The name James Bond evokes many images—seductive women, sophisticated cocktails, stylish tuxedos—but perhaps the most salient feature of this iconic character’s novels and films has been the modern technology showcased throughout the series. So argues Millard (history, Univ. of Alabama, Birmingham) in this slim, fact-filled volume. Providing rich detail, Millard explores the 20th-century technological developments that not only influenced Bond creator Ian Fleming, but also captured the imagination of the public, who would eagerly consume the books and movies. Fleming’s background in naval intelligence during WW II provided him with firsthand knowledge of military equipment and espionage paraphernalia, versions of which would later appear in the Bond franchise. Yet these clever gadgets, so memorably deployed onscreen by Bond, are not the only manifestations of technology in the series. The threats Bond must thwart (lasers, nuclear bombs, etc.) are themselves products of modern invention, and the Bond stories thus tap into public anxiety over our increasingly technical world. Although Bond masterfully employs advanced devices, Millard reminds us that he is ultimately a man of action and “always triumphs against the machine,” reflecting Fleming’s “faith in the resilience of human agency.” Summing Up: Recommended. All readers. —S. Rokusek, Florida Gulf Coast University

Olson, Lynne. Madame Fourcade’s secret war: the daring young woman who led France’s largest spy network against Hitler. Random House, 2019. 428p bibl index ISBN 9780812994766, $30.00; ISBN 9780812994773 ebook, $13.99.
Reviewed in CHOICE September 2019

Every so often a history book comes along that tells a riveting story—“reads like a novel” is the customary praise—significantly expands knowledge of the past, and compels one to rethink the historiography of its narrative. Such a triumph is Olson’s Madame Fourcade’s Secret War, an account of France’s largest espionage network during the Occupation and the elegant, beautiful, 31-year-old Marie-Madeleine Fourcade (1909–89) who led it. In the face of the Nazis’ suffocating surveillance and savage reprisals—some 450 members of the Resistance network Fourcade led were executed—Fourcade’s agents garnered intelligence that helped win the U-boat war, assisted in planning the D-Day invasion, and provided information on the German ballistic missile program that allowed the Allies to forestall its development until the second front was secure. Fourcade’s work has been too long ignored: her story fell victim to competition over control of the historical narrative about the Resistance on the parts of the communists, de Gaulle’s Free French, and the Maquisards. In addition, Fourcade’s background, her practical feminism, and her alignment with British intelligence ensured her story was downplayed after the war; her memoir, L’Arche de Noé (1968; Eng. tr., Noah’s Ark, CH, May’74), was for the most part ignored. Bottom line: Olson’s book is important as well as captivating. Summing Up: Essential. Lower-division undergraduates through faculty; general readers. —G. P. Cox, emeritus, Gordon State College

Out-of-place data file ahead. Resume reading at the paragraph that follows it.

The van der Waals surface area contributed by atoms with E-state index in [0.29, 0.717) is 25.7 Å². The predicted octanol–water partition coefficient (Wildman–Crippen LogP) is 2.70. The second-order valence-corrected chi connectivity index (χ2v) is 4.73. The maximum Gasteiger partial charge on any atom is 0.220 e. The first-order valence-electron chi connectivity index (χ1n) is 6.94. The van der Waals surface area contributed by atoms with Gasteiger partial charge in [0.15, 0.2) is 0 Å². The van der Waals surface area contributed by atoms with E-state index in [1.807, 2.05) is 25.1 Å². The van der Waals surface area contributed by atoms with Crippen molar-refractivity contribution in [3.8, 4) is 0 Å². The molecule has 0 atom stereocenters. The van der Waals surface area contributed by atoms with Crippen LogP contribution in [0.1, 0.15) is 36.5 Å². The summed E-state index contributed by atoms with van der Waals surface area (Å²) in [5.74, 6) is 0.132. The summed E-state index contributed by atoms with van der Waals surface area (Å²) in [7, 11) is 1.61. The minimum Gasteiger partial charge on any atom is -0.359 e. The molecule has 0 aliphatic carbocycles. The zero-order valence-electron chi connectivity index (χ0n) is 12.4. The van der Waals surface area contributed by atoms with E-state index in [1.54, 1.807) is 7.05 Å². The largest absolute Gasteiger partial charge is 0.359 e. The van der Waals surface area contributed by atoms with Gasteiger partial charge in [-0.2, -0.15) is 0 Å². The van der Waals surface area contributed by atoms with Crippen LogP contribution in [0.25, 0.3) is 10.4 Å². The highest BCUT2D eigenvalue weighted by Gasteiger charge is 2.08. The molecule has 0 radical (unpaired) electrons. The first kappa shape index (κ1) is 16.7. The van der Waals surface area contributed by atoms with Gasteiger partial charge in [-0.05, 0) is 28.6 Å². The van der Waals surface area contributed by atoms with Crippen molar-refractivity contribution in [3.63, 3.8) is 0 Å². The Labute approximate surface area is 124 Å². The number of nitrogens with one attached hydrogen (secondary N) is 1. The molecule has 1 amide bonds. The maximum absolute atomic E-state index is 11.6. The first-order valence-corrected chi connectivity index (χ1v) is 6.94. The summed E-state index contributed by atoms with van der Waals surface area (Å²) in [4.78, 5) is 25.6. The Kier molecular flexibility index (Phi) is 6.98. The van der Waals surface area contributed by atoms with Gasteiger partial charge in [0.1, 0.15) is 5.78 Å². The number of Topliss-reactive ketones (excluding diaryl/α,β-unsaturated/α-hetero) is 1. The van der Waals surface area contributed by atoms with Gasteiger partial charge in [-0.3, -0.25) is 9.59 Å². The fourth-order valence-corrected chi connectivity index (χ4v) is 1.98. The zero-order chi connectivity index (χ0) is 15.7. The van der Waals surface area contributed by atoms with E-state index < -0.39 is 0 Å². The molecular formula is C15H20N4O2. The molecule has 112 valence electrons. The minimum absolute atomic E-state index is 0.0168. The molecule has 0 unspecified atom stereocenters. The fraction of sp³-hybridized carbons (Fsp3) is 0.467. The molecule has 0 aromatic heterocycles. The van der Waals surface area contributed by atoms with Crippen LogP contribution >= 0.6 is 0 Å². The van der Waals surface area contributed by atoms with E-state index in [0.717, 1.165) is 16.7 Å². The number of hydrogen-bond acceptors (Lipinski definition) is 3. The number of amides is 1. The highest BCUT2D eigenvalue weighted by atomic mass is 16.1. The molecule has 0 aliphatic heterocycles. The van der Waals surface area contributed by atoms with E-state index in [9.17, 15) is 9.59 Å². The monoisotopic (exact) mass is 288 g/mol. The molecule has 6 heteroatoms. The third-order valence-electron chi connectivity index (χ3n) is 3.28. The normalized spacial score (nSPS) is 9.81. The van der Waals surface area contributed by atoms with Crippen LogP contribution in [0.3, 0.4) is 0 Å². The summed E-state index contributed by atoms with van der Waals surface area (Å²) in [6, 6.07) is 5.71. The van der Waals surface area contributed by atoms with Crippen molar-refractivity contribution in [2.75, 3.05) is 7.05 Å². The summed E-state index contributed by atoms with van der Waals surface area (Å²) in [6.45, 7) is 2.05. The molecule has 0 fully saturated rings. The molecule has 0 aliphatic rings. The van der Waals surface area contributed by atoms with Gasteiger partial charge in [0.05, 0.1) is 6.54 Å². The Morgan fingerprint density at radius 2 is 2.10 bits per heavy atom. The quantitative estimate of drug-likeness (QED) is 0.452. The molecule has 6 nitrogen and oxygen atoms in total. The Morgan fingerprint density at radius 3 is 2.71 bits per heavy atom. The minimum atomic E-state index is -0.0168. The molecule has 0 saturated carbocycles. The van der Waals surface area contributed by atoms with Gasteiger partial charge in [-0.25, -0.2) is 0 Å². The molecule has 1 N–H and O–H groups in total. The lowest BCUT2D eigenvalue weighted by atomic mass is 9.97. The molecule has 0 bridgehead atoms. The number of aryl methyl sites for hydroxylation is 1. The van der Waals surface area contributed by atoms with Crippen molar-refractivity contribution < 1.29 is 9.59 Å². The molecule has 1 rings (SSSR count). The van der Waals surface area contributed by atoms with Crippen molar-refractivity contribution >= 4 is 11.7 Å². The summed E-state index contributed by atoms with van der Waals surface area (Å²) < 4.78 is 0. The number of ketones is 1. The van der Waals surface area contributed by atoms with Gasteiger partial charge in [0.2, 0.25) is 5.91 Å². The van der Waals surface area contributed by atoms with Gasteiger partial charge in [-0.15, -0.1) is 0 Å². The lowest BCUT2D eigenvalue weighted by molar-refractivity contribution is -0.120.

Usdin, Steven T. Bureau of spies: the secret connections between espionage and journalism in Washington. Prometheus Books, 2018. 360p index ISBN 9781633884762, $26.00; ISBN 9781633884779 ebook, $11.99.
Reviewed in CHOICE February 2019

Most Americans associate espionage with national intelligence agencies. But with the 2016 election, many became aware of how deception, misinformation, and “fake news” worked in the service of Putin’s Russia. Who better to deceive and manipulate a naïve public than newsmen? Usdin, a respected scholar of intelligence operations and the author of Engineering Communism (CH, Mar’06, 43-4191), examines the world of espionage among journalists in Washington, D.C., from the 1920s through the Cold War. Usdin focuses on spies and agents of influence working out of the National Press Building. Some, like Robert Allen, Drew Pearson’s partner on Washington Merry-Go-Round, clandestinely provided Soviet intelligence with valuable inside information. But Allen was not the only journalist working for the Soviets. Another was I.F. Stone, and like Allen, he hid that information from his readers and colleagues. Usdin also traces how journalists shaped American attitudes rejecting isolationism before Pearl Harbor and served as a back channel during the Cuban Missile Crisis. Bureau of Spies is a landmark study that will shape our understanding of the secret relationship between intelligence services and the media for generations to come. Summing Up: Essential. Upper-division undergraduates through faculty. —C. C. Lovett, Emporia State University